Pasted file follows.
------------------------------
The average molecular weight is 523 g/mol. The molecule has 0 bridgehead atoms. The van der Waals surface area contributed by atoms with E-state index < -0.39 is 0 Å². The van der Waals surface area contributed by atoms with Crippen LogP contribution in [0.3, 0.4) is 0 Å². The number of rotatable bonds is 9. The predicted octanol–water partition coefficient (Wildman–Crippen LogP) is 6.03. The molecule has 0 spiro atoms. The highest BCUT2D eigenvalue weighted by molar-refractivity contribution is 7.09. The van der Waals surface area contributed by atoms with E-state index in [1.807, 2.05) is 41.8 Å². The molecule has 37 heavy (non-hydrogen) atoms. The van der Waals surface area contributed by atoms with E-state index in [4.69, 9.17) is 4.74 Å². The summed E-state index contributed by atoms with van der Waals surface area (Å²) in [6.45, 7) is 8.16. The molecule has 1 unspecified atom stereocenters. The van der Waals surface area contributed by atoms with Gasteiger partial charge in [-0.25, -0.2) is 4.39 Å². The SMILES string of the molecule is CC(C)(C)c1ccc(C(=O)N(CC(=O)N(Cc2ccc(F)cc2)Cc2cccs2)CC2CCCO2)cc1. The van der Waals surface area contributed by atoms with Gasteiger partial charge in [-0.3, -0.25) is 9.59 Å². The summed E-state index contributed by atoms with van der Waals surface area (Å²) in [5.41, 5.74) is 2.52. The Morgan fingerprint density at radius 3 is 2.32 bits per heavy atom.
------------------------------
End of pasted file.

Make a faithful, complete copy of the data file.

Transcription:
The average molecular weight is 523 g/mol. The molecule has 0 bridgehead atoms. The van der Waals surface area contributed by atoms with E-state index < -0.39 is 0 Å². The van der Waals surface area contributed by atoms with Crippen LogP contribution in [0.3, 0.4) is 0 Å². The number of rotatable bonds is 9. The predicted octanol–water partition coefficient (Wildman–Crippen LogP) is 6.03. The molecule has 0 spiro atoms. The highest BCUT2D eigenvalue weighted by molar-refractivity contribution is 7.09. The van der Waals surface area contributed by atoms with E-state index in [1.807, 2.05) is 41.8 Å². The molecule has 37 heavy (non-hydrogen) atoms. The van der Waals surface area contributed by atoms with E-state index in [4.69, 9.17) is 4.74 Å². The summed E-state index contributed by atoms with van der Waals surface area (Å²) in [6.45, 7) is 8.16. The molecule has 1 unspecified atom stereocenters. The van der Waals surface area contributed by atoms with Gasteiger partial charge in [-0.25, -0.2) is 4.39 Å². The SMILES string of the molecule is CC(C)(C)c1ccc(C(=O)N(CC(=O)N(Cc2ccc(F)cc2)Cc2cccs2)CC2CCCO2)cc1. The van der Waals surface area contributed by atoms with Gasteiger partial charge in [-0.3, -0.25) is 9.59 Å². The summed E-state index contributed by atoms with van der Waals surface area (Å²) in [5.41, 5.74) is 2.52. The Morgan fingerprint density at radius 3 is 2.32 bits per heavy atom.